What are the Causes of High Cholesterol?

Understanding the causes of high cholesterol is essential for prevention and management. Listed below are some of the primary factors contributing to high cholesterol in the human body:

Poor Diet

Saturated fats, found in red meat, full-fat dairy products and some oils, saturated fats can raise your LDL cholesterol. Often found in commercially baked cookies, crackers and cakes, trans fats are particularly bad for your cholesterol levels. Eating foods high in cholesterol, such as organ meats, shellfish and full-fat dairy products, can also increase your blood cholesterol levels.

Lack of Physical Activity

Exercise helps boost your body’s HDL (good) cholesterol while lowering LDL (bad) cholesterol. A lack of physical activity can lead to weight gain, which is linked to higher LDL levels and lower HDL levels.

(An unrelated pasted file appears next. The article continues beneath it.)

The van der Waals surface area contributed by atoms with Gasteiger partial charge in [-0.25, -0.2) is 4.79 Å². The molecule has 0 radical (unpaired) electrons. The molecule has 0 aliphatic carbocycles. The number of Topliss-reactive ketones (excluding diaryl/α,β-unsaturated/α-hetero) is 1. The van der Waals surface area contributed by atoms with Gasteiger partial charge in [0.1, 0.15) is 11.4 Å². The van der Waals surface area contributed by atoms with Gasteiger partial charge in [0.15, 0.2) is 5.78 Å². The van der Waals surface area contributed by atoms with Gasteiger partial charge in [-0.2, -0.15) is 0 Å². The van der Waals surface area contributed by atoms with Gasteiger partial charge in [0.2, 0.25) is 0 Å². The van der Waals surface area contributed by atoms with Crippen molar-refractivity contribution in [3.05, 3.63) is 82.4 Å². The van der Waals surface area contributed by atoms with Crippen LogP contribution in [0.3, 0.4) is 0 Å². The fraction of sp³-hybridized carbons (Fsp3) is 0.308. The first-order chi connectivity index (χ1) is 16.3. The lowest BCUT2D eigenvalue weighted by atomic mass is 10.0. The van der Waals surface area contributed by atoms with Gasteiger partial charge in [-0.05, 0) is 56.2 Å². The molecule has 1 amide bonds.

Being overweight or obese is a significant risk factor for high cholesterol. Excess weight tends to increase LDL cholesterol and lower HDL cholesterol.


Smoking cigarettes can lower your HDL cholesterol and damage the walls of your blood vessels, making them more prone to accumulating fatty deposits.

Age and Gender

Cholesterol levels tend to rise as you age. Before menopause, women typically have lower total cholesterol levels than men of the same age. After menopause, however, women’s LDL levels tend to rise.


High cholesterol can run in families. If your parents or grandparents had high cholesterol, you might be at risk as well. Familial hypercholesterolemia is a genetic condition that causes very high LDL levels from a young age.